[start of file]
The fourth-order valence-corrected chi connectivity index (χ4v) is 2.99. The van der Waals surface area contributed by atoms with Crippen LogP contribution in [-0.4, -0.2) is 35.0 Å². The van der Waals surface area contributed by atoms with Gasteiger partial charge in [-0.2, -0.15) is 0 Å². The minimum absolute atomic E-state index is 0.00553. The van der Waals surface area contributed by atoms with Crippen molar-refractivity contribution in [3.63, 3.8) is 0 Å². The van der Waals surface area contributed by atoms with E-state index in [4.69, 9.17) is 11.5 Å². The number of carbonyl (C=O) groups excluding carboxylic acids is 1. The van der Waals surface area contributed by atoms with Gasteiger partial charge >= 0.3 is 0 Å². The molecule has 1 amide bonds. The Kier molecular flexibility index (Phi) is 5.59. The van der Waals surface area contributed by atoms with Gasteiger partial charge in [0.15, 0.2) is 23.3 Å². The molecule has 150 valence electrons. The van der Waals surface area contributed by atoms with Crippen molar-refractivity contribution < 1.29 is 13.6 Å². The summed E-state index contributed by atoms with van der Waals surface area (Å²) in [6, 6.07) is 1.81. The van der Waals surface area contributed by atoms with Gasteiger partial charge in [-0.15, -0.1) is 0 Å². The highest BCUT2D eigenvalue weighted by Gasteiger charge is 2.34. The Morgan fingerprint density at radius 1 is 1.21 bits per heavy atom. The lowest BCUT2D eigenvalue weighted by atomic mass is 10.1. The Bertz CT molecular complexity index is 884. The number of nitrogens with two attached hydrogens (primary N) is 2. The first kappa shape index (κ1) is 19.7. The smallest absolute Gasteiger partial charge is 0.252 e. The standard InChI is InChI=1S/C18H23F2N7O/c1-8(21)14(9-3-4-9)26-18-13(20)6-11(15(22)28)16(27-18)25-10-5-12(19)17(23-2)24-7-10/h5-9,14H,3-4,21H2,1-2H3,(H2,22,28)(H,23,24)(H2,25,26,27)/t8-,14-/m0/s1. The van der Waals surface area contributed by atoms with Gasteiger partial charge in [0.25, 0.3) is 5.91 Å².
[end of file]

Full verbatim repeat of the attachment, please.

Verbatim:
The fourth-order valence-corrected chi connectivity index (χ4v) is 2.99. The van der Waals surface area contributed by atoms with Crippen LogP contribution in [-0.4, -0.2) is 35.0 Å². The van der Waals surface area contributed by atoms with Gasteiger partial charge in [-0.2, -0.15) is 0 Å². The minimum absolute atomic E-state index is 0.00553. The van der Waals surface area contributed by atoms with Crippen molar-refractivity contribution in [3.63, 3.8) is 0 Å². The van der Waals surface area contributed by atoms with E-state index in [4.69, 9.17) is 11.5 Å². The number of carbonyl (C=O) groups excluding carboxylic acids is 1. The van der Waals surface area contributed by atoms with Gasteiger partial charge >= 0.3 is 0 Å². The molecule has 1 amide bonds. The Kier molecular flexibility index (Phi) is 5.59. The van der Waals surface area contributed by atoms with Gasteiger partial charge in [0.15, 0.2) is 23.3 Å². The molecule has 150 valence electrons. The van der Waals surface area contributed by atoms with Crippen molar-refractivity contribution < 1.29 is 13.6 Å². The summed E-state index contributed by atoms with van der Waals surface area (Å²) in [6, 6.07) is 1.81. The van der Waals surface area contributed by atoms with Gasteiger partial charge in [-0.15, -0.1) is 0 Å². The highest BCUT2D eigenvalue weighted by Gasteiger charge is 2.34. The Morgan fingerprint density at radius 1 is 1.21 bits per heavy atom. The lowest BCUT2D eigenvalue weighted by atomic mass is 10.1. The Bertz CT molecular complexity index is 884. The number of nitrogens with two attached hydrogens (primary N) is 2. The first kappa shape index (κ1) is 19.7. The smallest absolute Gasteiger partial charge is 0.252 e. The standard InChI is InChI=1S/C18H23F2N7O/c1-8(21)14(9-3-4-9)26-18-13(20)6-11(15(22)28)16(27-18)25-10-5-12(19)17(23-2)24-7-10/h5-9,14H,3-4,21H2,1-2H3,(H2,22,28)(H,23,24)(H2,25,26,27)/t8-,14-/m0/s1. The van der Waals surface area contributed by atoms with Gasteiger partial charge in [0.25, 0.3) is 5.91 Å².